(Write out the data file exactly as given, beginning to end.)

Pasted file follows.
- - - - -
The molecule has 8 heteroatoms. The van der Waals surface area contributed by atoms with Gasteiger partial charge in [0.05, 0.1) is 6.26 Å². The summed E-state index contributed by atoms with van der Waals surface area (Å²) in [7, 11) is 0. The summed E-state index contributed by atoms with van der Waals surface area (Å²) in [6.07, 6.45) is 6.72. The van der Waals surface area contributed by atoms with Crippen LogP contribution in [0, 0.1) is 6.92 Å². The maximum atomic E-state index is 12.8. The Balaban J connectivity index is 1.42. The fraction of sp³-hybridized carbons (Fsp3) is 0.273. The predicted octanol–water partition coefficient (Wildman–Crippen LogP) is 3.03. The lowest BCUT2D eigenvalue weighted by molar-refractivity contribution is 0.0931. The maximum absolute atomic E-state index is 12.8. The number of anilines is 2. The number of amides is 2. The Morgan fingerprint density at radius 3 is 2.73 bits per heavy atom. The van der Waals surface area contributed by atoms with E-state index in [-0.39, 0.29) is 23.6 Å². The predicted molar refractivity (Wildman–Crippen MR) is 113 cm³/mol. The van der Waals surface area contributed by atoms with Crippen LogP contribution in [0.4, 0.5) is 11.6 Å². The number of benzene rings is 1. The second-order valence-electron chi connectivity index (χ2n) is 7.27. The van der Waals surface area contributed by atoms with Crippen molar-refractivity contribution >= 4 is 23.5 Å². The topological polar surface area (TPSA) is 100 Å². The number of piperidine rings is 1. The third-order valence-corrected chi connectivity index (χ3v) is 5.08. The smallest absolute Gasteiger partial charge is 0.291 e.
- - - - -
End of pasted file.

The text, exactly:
The molecule has 8 heteroatoms. The van der Waals surface area contributed by atoms with Gasteiger partial charge in [0.05, 0.1) is 6.26 Å². The summed E-state index contributed by atoms with van der Waals surface area (Å²) in [7, 11) is 0. The summed E-state index contributed by atoms with van der Waals surface area (Å²) in [6.07, 6.45) is 6.72. The van der Waals surface area contributed by atoms with Crippen LogP contribution in [0, 0.1) is 6.92 Å². The maximum atomic E-state index is 12.8. The Balaban J connectivity index is 1.42. The fraction of sp³-hybridized carbons (Fsp3) is 0.273. The predicted octanol–water partition coefficient (Wildman–Crippen LogP) is 3.03. The lowest BCUT2D eigenvalue weighted by molar-refractivity contribution is 0.0931. The maximum absolute atomic E-state index is 12.8. The number of anilines is 2. The number of amides is 2. The Morgan fingerprint density at radius 3 is 2.73 bits per heavy atom. The van der Waals surface area contributed by atoms with E-state index in [-0.39, 0.29) is 23.6 Å². The predicted molar refractivity (Wildman–Crippen MR) is 113 cm³/mol. The van der Waals surface area contributed by atoms with Crippen LogP contribution in [0.4, 0.5) is 11.6 Å². The number of benzene rings is 1. The second-order valence-electron chi connectivity index (χ2n) is 7.27. The van der Waals surface area contributed by atoms with Crippen molar-refractivity contribution >= 4 is 23.5 Å². The topological polar surface area (TPSA) is 100 Å². The number of piperidine rings is 1. The third-order valence-corrected chi connectivity index (χ3v) is 5.08. The smallest absolute Gasteiger partial charge is 0.291 e.